As they are less likely to study or apply for a job in the STEM sector, women are underrepresented in this field and thus in the digital sector. Here the representation of men with more than 80% is very high. Meanwhile, women are overrepresented in fields such as care, sales or education. In these social sectors, employees are often paid less than in jobs part of the digital sector.
Women often have fewer paid employment due to their traditional roles in families. In addition, they frequently work a second job as a mother, housekeeper or carer of relatives. So, they do not only earn less per hour but also do fewer hours of paid work. Here they often have to make a decision between their job and their family.
Thus women often have to decide what they prefer – a steep career or bearing children. Choosing the second option, women have career breaks and the possibility to be promoted afterwards is relatively low. To CEOs, employing a mother or a woman with the wish to become pregnant means part-time working, absence, maternity leave and little focus on the job. Thus they often do not employ or promote them. Men are promoted more often than women and thus paid better.
In consequence, management and supervisory positions are primarily occupied by men. In 2019, only 4.7% of the CEOs at Europe’s top companies were women.
Due to a lack of wage transparency in a lot of companies, women are often unaware of their situation and the pay discrimination at work. They cannot compare their salary unless they know what their male colleagues earn.
5. Measures in place & status quo
The EU directive of the European Parliament and the Council deals with the implementation of the principle of equal opportunities and equal treatment of men and women in matters of employment and occupation, it regulates equal pay and supports the member states to implement existing rules.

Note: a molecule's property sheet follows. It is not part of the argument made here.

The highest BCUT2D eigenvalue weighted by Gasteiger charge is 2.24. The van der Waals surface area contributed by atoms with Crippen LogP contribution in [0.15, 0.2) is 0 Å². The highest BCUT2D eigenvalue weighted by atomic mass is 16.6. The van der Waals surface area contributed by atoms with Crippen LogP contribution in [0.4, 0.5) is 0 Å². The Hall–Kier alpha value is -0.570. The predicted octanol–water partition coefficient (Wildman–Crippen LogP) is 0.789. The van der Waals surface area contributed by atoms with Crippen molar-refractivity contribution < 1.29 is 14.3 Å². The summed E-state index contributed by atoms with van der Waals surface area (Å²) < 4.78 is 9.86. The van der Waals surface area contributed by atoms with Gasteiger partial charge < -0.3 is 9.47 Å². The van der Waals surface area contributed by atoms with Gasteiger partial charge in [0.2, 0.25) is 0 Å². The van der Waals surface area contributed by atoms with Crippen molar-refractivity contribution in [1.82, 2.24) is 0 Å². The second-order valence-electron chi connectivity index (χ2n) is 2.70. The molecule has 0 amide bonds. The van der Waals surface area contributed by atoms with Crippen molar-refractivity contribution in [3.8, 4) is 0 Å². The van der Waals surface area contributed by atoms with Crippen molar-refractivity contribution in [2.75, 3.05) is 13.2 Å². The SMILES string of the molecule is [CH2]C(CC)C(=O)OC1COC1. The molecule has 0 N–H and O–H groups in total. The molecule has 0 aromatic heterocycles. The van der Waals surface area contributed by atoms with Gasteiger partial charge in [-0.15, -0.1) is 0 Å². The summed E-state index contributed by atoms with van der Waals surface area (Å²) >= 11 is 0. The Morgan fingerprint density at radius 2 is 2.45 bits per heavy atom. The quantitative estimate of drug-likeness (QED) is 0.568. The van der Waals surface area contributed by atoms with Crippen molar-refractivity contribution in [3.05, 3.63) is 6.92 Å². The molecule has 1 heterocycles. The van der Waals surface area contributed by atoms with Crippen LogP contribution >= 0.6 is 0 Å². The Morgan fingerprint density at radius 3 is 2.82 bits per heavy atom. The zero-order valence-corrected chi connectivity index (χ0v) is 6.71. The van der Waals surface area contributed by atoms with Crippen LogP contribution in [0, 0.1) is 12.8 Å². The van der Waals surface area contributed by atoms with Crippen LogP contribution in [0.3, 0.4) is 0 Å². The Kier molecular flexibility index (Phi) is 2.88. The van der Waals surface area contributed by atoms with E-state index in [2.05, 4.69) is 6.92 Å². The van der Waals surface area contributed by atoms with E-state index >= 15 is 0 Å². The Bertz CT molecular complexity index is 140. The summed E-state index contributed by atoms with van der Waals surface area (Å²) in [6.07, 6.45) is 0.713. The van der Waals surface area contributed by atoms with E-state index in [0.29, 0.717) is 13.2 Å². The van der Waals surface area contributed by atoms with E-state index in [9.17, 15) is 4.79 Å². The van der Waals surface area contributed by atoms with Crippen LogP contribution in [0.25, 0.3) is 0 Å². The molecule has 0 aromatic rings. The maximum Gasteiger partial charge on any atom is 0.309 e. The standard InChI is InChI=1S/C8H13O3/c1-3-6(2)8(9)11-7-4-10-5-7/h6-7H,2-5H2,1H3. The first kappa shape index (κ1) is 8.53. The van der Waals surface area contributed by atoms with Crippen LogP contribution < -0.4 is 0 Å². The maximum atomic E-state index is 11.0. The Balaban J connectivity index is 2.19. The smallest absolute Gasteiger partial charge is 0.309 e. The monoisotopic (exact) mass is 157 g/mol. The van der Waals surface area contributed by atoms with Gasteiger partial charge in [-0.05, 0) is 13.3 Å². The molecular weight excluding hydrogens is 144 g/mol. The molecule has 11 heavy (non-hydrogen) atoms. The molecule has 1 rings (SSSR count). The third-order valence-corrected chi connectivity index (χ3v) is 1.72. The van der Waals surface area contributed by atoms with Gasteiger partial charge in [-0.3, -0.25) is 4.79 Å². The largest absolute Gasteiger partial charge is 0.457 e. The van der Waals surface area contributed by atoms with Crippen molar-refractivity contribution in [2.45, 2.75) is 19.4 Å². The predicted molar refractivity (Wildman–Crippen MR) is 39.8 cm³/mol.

The Commission submitted a recommendation in 2014 containing guidance for the MS about combating the gender pay gap through transparency and asks them to implement these transparency measures.
In 2017 the European Action Plan was adopted by the European Commission and consists of 24 concrete action points. Those points contain activities to tackle the gender pay gay through reinforcing legislative and non-legislative initiatives. It was planned to put these theoretic points into practice until 2019. In 2019 the Commission had actually granted the majority of these points and is now working on implementing the rest.
In order to tackle the problem that men are the dominating gender in the digital and the STEM sector, the European Parliament passed a resolution in 2018 on empowering women and girls through the digital sector. The Members of the Parliament called upon EU countries to put in place measures to ensure the full integrity of women into the STEM sector, as well as foster education and training in those fields.
Ursula von der Leyen, the current Commission President, also states her approach to fight the gender pay gap in her political guidelines (‘my agenda for Europe’).
An implementation every citizen can notice is the so-called “Equal pay Day”. This day is symbolic for raising awareness about the still existing gender gap and for revealing this often unknown problem. From this day on, women work for free for the rest of the year, compared to their male colleagues. The Equal Pay Day differs from country to country and also changes each year
6. Food for Thought & Brain Munchies
- What is the traditional role of women in conservative families and countries? How does this role affect the problem of the gender pay gap?
- Why are women less represented in the STEM sector?
- How do the discrepancies of the gender pay gap happen in the different MS of the EU?
7. Links for further Research
A short overview of the topic made by the European Commission, summarizes all the essential information.
Another short overview about the topic made by the European Commission answering the fundamental questions concerning this topic.
- The gender pay gap in the EU, how the EU fights pay discrimination, actions for improving pay equality
A comprehensive website of the European Commission about the situation in the EU presenting the problems, measures and best practices – also have a look at the documents added to each page in order to have a good overview of the measures already in place, especially this one demonstrating the best practices in the Member States that could be adopted in the other states as well.
A short video that introduces the Equal Pay Day.
A website from the EU that summarizes the situations in the different MS and the latest news about the gender pay gap in each MS